Test Certified Level 1 covered the basics: set up a continuous build; start tracking code coverage; classify all your tests as small, medium, or large; identify (but don’t necessarily fix) flaky tests; and create a set of fast (not necessarily comprehensive) tests that can be run quickly. Each subsequent level added more challenges like “no releases with broken tests” or “remove all nondeterministic tests.” By Level 5, all tests were automated, fast tests were running before every commit, all nondeterminism had been removed, and every behavior was covered. An internal dashboard applied social pressure by showing the level of every team. It wasn’t long before teams were competing with one another to climb the ladder.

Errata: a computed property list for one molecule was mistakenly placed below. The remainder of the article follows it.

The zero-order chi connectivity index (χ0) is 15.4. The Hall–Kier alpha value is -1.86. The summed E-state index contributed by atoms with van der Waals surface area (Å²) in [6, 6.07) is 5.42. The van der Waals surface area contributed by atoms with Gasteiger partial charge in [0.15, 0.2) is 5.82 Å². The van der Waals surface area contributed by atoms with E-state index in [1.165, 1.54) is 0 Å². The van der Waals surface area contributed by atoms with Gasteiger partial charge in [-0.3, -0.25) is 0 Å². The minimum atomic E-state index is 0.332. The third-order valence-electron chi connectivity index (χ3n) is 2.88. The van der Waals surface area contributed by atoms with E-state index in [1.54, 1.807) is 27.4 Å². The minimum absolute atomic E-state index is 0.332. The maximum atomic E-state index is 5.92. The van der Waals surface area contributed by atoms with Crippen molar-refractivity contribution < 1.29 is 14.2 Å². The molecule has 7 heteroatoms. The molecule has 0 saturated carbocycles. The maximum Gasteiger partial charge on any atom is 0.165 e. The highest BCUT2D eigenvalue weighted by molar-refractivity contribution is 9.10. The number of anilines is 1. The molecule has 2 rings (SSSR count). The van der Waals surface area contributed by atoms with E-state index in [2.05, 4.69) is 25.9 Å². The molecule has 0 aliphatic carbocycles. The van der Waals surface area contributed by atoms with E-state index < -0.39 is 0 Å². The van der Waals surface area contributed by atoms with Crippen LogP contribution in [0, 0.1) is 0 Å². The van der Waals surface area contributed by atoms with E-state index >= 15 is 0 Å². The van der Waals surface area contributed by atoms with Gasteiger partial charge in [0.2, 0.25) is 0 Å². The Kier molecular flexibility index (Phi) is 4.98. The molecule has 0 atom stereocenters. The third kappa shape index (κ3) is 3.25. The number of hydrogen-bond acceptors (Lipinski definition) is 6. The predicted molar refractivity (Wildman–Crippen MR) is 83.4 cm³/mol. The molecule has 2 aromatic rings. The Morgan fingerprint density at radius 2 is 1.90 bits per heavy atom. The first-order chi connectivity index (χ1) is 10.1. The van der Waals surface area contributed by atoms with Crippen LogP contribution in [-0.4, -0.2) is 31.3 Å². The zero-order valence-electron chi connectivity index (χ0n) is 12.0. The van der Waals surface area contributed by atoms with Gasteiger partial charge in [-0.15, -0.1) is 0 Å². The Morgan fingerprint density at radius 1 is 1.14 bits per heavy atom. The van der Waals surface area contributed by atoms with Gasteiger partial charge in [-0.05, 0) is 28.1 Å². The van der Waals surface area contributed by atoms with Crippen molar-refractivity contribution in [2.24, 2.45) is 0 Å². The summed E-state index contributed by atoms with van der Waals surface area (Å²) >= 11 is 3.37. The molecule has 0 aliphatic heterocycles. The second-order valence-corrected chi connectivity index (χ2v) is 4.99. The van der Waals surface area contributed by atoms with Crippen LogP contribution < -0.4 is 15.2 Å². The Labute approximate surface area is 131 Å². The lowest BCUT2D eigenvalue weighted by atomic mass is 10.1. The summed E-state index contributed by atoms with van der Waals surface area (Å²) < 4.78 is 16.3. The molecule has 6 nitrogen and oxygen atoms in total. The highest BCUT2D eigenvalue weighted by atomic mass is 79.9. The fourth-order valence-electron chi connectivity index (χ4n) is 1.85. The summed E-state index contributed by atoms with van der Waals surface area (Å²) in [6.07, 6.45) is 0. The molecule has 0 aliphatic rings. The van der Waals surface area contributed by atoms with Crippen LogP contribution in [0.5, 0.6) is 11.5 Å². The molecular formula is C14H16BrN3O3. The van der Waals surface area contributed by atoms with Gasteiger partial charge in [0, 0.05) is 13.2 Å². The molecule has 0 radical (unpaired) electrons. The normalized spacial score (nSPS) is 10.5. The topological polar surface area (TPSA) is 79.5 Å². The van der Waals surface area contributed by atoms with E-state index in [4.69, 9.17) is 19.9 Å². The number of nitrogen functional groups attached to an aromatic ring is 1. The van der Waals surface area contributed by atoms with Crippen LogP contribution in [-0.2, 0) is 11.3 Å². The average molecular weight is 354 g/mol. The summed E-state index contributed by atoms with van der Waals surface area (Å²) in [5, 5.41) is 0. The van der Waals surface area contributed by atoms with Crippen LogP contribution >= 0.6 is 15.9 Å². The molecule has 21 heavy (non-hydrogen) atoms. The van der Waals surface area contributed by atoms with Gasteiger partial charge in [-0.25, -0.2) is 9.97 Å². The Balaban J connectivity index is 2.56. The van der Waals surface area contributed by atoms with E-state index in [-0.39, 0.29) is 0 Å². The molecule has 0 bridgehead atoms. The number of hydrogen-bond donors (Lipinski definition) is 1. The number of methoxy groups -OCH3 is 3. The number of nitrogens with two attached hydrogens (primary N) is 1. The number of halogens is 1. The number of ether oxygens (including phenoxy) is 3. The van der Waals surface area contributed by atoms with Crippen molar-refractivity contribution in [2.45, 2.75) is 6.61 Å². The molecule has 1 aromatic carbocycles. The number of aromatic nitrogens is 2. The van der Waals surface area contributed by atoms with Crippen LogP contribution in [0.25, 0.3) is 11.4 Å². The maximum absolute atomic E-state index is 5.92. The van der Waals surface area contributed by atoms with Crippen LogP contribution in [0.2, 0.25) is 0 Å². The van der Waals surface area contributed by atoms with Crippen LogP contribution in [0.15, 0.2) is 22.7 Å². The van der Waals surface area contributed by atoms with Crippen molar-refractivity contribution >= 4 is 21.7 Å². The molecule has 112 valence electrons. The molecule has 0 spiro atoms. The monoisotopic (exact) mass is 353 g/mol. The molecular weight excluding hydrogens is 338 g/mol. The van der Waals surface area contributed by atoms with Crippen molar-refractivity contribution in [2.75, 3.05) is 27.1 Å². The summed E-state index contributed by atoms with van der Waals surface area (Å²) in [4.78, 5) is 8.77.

By the time the Test Certified program was replaced by an automated approach in 2015 (more on pH later), it had helped more than 1,500 projects improve their testing culture.

Testing on the Toilet

Of all the methods the Testing Grouplet used to try  to improve testing at Google, perhaps none was  more off-beat than Testing on the Toilet (TotT). The goal of TotT was fairly simple: actively raise awareness about testing across the entire company. The question is, what’s the best way to do that in a company with employees scattered around the world?

The Testing Grouplet considered the idea of a regular email newsletter, but given the heavy volume of email everyone deals with at Google, it was likely to become lost in the noise. After a little bit of brainstorming, someone proposed the idea of posting flyers in the restroom stalls as a joke. We quickly recognized the genius in it: the bathroom is one place that everyone must visit at least once each day, no matter what. Joke or not, the idea was cheap enough to implement that it had to be tried.